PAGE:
Want to know more about diabetes?  Read on for more information.

What is diabetes?

Diabetes is a long-lasting, chronic disease that is characterized by high blood sugar.  There are two main types of diabetes – type 1 and type 2 – which are treated and managed differently.  Both types result in high blood sugar, but type 2 is much more common (90% of people with diabetes have type 2).

Type 1 diabetes is when the body does not make enough insulin, a hormone that gets blood sugar into cells for energy.  It is managed through an insulin regimen. Type 2 diabetes is when the body is insulin resistant and does not use insulin well enough to get blood sugar into cells.  It can be managed or reversed through weight loss and healthy eating.

Diabetes can also occur in women during pregnancy, which is called gestational diabetes.  Promoting health after gestational diabetes is the focus of this year’s National Diabetes Month.  This type of diabetes usually goes away after birth, but it makes it more likely for the new mom to develop type 2 diabetes and for the baby to become obese and at risk for type 2 diabetes later in life.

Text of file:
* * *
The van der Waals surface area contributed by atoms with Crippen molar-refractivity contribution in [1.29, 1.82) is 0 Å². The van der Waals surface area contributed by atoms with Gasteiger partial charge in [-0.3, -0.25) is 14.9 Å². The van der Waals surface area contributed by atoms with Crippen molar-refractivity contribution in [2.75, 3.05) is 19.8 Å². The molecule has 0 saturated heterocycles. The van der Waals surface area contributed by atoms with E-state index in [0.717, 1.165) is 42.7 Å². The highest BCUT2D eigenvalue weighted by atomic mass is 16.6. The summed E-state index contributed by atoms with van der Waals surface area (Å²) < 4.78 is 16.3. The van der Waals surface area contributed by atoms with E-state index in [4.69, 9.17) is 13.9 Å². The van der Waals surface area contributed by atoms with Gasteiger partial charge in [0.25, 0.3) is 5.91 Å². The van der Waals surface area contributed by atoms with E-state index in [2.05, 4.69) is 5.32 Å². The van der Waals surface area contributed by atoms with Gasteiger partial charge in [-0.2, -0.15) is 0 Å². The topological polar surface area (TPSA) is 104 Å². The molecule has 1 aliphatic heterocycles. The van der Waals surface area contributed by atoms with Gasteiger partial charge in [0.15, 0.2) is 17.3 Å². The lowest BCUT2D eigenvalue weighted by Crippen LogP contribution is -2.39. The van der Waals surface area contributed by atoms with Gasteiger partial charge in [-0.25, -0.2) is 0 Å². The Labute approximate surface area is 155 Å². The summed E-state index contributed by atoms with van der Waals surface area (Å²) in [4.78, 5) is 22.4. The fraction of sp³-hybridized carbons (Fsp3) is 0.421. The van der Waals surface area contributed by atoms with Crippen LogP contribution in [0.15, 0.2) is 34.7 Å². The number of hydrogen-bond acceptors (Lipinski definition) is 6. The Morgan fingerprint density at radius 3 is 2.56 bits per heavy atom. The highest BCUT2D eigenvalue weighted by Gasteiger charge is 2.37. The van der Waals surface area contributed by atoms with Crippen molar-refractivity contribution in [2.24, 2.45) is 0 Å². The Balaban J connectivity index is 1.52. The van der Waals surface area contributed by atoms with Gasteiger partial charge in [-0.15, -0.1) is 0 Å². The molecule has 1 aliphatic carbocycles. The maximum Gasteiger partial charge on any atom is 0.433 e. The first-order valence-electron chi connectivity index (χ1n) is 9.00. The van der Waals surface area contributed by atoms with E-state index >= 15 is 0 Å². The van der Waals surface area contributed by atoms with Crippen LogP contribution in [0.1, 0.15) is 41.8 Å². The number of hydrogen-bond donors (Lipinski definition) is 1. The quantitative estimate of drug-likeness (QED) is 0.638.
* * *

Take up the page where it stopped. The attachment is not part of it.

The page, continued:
Prediabetes is a precursor to type 2 diabetes.  According to the latest National Diabetes Statistics Report, 2017, ⅓ of adults in the U.S. have prediabetes, but 9 out of 10 don’t know.  This diagnosis is made when blood sugar levels are higher than normal but not high enough to be considered diabetes.  It can lead to type 2 diabetes if not addressed.  It is possible to reverse prediabetes and avoid type 2 diabetes with healthy eating and exercise.

Uncontrolled diabetes can lead to several health problems.  These include heart, kidney, and nonalcoholic fatty liver disease; nerve damage; sleep apnea; dementia; and depression.  These complications can lead to blindness and amputations.  It is important for us to lower our chances of developing diabetes and to manage prediabetes or diabetes if they do develop. 


Who is at risk?

The National Institute of Diabetes and Digestive and Kidney Diseases (NIDDK) describes several risk factors for developing type 2 diabetes. These risk factors include:

  • Being overweight or obese.
  • Being age 45 or older.
  • Having a family history of diabetes.
  • Being African American, Alaska Native, American Indian, Asian American, Hispanic/Latino, Native Hawaiian, or Pacific Islander.
  • Having high blood pressure, high blood triglyceride levels, and/or low HDL (“good”) cholesterol levels.
  • Being physically inactive.
  • Having prediabetes or gestational diabetes.

It is possible for type 2 diabetes to develop at any age, even in children.  And although there is an increased risk of developing diabetes if we have a family history of the condition, it is possible to lower our risk by losing weight, eating healthy most of the time, and being more active.


By:  Alyssa Thomas, MPH-Dietetics Candidate, Colorado School of Public Health

© 2015 Colorado Black Health Collaborative